IMF and Osborne in austerity row
The UK chancellor, George Osborne, has found himself embroiled in a conflict with leading members of the International Monetary Fund (IMF) over Britain’s austerity policy.
Second in command at the IMF, David Lipton, has followed Managing Director Christine Lagarde and Chief Economist Olivier Blanchard in criticising the fast pace of Mr Osborne’s spending cuts.
Speaking to Sky News, Mr Lipton said: “The UK economy has turned out to be weaker than had been foreseen, so our view is that the pace of consolidation ought to be reconsidered.”
Mr Lipton’s words shouldn’t come as a surprise to the chancellor following those of Chief Economist Olivier Blanchard, to which Mr Osborne dismissed as “just one voice”.
Speaking to Sky News last week, Mr Blanchard said Mr Osborne was “playing with fire” in regards to his economic policy.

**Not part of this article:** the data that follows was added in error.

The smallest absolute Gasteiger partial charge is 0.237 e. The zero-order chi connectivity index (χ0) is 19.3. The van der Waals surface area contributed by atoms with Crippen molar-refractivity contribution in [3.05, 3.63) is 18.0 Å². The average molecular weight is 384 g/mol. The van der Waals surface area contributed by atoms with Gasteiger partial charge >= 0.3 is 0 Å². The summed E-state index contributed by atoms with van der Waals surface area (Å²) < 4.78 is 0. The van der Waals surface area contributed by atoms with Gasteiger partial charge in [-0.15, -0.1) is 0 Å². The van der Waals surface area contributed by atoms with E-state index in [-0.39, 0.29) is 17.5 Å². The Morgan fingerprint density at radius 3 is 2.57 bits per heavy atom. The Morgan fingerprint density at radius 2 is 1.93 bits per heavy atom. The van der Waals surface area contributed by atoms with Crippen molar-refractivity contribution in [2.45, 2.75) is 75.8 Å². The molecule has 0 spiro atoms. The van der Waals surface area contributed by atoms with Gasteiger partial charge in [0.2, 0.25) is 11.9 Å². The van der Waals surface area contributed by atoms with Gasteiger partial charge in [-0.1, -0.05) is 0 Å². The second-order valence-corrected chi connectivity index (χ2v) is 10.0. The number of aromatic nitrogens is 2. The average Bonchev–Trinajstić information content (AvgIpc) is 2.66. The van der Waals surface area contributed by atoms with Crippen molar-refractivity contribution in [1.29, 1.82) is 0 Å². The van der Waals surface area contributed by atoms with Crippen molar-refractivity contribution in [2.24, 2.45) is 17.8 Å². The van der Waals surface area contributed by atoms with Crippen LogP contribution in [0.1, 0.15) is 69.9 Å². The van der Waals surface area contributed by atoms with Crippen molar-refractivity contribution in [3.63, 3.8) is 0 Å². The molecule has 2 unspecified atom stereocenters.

Meanwhile, Christine Lagarde explained: “The growth numbers are not particularly good,” at a press conference in Washington. “There is nothing new,” she added.
George Osborne, on the other hand, has defended his programme of cuts, believing it to have “demonstrated flexibility”.
“Britain’s got the right plan in terms of dealing with this deficit,” Mr Osborne told BBC News. He added: “We’ve got a plan that gives us credibility in the world and enables us to borrow at a low interest rate.”
The numbers, however, tell a different story. Figures indicate the UK economy shrank by 0.3% in the final quarter of 2012, while those for the first quarter of 2013 are expected to land next week.
Despite his resolute demeanour, these may prove nervous times for the chancellor following the recent Fitch credit rating downgrade. Further economic contraction would plunge the UK into a triple dip recession.
Representatives from the IMF are set to arrive in London next month for an annual assessment, whereon Mr Osborne will clarify his plans to boost the British economy.